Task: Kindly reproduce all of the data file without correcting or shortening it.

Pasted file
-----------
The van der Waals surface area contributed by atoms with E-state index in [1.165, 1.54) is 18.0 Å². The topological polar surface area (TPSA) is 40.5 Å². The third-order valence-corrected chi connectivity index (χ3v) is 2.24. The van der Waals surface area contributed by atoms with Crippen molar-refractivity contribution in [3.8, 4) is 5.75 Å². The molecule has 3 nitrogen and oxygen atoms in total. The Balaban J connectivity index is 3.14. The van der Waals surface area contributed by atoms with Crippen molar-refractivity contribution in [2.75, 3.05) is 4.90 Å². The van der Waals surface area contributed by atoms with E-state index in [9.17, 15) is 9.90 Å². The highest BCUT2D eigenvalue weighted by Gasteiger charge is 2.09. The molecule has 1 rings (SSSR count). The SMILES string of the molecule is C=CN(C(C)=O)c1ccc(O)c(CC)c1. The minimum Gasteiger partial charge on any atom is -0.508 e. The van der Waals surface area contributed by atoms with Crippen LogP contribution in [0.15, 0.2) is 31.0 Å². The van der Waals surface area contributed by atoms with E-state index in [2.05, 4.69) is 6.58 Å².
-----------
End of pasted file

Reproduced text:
The van der Waals surface area contributed by atoms with E-state index in [1.165, 1.54) is 18.0 Å². The topological polar surface area (TPSA) is 40.5 Å². The third-order valence-corrected chi connectivity index (χ3v) is 2.24. The van der Waals surface area contributed by atoms with Crippen molar-refractivity contribution in [3.8, 4) is 5.75 Å². The molecule has 3 nitrogen and oxygen atoms in total. The Balaban J connectivity index is 3.14. The van der Waals surface area contributed by atoms with Crippen molar-refractivity contribution in [2.75, 3.05) is 4.90 Å². The van der Waals surface area contributed by atoms with E-state index in [9.17, 15) is 9.90 Å². The highest BCUT2D eigenvalue weighted by Gasteiger charge is 2.09. The molecule has 1 rings (SSSR count). The SMILES string of the molecule is C=CN(C(C)=O)c1ccc(O)c(CC)c1. The minimum Gasteiger partial charge on any atom is -0.508 e. The van der Waals surface area contributed by atoms with Crippen LogP contribution in [0.15, 0.2) is 31.0 Å². The van der Waals surface area contributed by atoms with E-state index in [2.05, 4.69) is 6.58 Å².